That could impede tobacco company efforts to promote e-cigs through sporting events and TV marketing campaigns. If the Food and Drug Administration (FDA) does decide to add e-cigs to its oversight, producers would have to comply with a greater range of regulations regarding their sale, manufacturing and promotion, Bloomberg notes.
Sales of e-cigs have rise three-fold this year, hitting $1.5 billion. The devices, which use a battery-powered coil to heat liquid nicotine, producing a vapor that “smokers” inhale, do not produce smoke and have been touted as safer than traditional cigarettes. With most cigarette-makers either already marketing or currently testing e-cig products, the market for e-cigs is expected to expand dramatically in coming years.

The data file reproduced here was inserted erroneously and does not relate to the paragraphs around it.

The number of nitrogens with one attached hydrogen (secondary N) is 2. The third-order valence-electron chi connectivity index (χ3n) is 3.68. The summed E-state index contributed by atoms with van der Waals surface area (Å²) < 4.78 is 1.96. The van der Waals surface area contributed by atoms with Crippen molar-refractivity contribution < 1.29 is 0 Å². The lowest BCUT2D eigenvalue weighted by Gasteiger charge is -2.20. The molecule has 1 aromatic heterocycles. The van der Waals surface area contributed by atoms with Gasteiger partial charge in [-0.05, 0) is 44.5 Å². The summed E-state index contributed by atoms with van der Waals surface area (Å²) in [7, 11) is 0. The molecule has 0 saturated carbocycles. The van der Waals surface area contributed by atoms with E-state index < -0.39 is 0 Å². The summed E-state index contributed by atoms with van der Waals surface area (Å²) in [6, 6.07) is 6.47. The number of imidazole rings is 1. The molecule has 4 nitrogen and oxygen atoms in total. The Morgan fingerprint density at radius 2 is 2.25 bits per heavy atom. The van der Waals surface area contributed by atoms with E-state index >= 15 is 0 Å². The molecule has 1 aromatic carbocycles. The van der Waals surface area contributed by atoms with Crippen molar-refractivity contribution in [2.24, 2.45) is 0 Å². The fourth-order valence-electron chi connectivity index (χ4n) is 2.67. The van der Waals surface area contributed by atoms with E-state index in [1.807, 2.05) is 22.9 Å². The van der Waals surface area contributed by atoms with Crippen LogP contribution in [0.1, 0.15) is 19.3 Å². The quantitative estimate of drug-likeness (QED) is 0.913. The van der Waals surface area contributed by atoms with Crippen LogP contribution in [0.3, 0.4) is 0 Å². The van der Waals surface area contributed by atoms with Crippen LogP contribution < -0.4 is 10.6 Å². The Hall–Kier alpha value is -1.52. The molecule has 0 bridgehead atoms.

That has drawn concerns for anti-tobacco advocates and state agencies, who question the benefits of e-cigs and have called for greater regulation.
Tobacco producers are currently preparing to post their quarterly results. Philip Morris International (PM), Reynolds American (RAI), Lorillard (LO) and Altria Group (MO) are all expected to report higher profits during the most recent quarter.